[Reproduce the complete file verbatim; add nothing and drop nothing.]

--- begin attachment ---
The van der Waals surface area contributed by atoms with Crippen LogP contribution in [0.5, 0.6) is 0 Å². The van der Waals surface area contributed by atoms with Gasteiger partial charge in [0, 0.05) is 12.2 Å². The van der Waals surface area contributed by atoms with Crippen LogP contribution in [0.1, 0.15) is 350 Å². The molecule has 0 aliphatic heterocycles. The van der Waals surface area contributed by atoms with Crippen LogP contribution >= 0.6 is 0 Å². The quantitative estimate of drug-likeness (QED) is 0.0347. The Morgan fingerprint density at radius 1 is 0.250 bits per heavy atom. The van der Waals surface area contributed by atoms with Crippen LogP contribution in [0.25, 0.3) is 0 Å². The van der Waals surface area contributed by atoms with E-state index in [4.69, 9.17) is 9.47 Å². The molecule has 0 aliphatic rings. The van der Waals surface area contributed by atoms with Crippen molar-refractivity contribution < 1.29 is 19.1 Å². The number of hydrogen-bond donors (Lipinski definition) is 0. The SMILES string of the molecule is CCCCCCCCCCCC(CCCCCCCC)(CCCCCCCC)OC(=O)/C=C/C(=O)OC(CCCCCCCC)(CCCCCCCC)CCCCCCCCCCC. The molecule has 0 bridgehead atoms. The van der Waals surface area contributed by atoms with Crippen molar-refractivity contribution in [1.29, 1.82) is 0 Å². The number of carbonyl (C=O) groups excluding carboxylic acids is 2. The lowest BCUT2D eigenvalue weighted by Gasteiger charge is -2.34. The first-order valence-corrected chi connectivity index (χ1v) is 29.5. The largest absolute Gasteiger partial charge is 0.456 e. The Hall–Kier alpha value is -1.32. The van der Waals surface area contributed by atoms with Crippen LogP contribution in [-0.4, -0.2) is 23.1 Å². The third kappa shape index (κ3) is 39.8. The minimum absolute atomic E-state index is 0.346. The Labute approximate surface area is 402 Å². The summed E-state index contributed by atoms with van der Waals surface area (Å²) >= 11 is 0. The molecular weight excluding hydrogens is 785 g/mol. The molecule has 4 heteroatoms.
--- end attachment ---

The van der Waals surface area contributed by atoms with Crippen LogP contribution in [0.5, 0.6) is 0 Å². The van der Waals surface area contributed by atoms with Gasteiger partial charge in [0, 0.05) is 12.2 Å². The van der Waals surface area contributed by atoms with Crippen LogP contribution in [0.1, 0.15) is 350 Å². The molecule has 0 aliphatic heterocycles. The van der Waals surface area contributed by atoms with Crippen LogP contribution >= 0.6 is 0 Å². The quantitative estimate of drug-likeness (QED) is 0.0347. The Morgan fingerprint density at radius 1 is 0.250 bits per heavy atom. The van der Waals surface area contributed by atoms with Crippen LogP contribution in [0.25, 0.3) is 0 Å². The van der Waals surface area contributed by atoms with E-state index in [4.69, 9.17) is 9.47 Å². The molecule has 0 aliphatic rings. The van der Waals surface area contributed by atoms with Crippen molar-refractivity contribution < 1.29 is 19.1 Å². The number of hydrogen-bond donors (Lipinski definition) is 0. The SMILES string of the molecule is CCCCCCCCCCCC(CCCCCCCC)(CCCCCCCC)OC(=O)/C=C/C(=O)OC(CCCCCCCC)(CCCCCCCC)CCCCCCCCCCC. The molecule has 0 bridgehead atoms. The van der Waals surface area contributed by atoms with Crippen molar-refractivity contribution in [1.29, 1.82) is 0 Å². The number of carbonyl (C=O) groups excluding carboxylic acids is 2. The lowest BCUT2D eigenvalue weighted by Gasteiger charge is -2.34. The first-order valence-corrected chi connectivity index (χ1v) is 29.5. The largest absolute Gasteiger partial charge is 0.456 e. The Hall–Kier alpha value is -1.32. The van der Waals surface area contributed by atoms with Crippen LogP contribution in [-0.4, -0.2) is 23.1 Å². The third kappa shape index (κ3) is 39.8. The minimum absolute atomic E-state index is 0.346. The Labute approximate surface area is 402 Å². The summed E-state index contributed by atoms with van der Waals surface area (Å²) >= 11 is 0. The molecular weight excluding hydrogens is 785 g/mol. The molecule has 4 heteroatoms.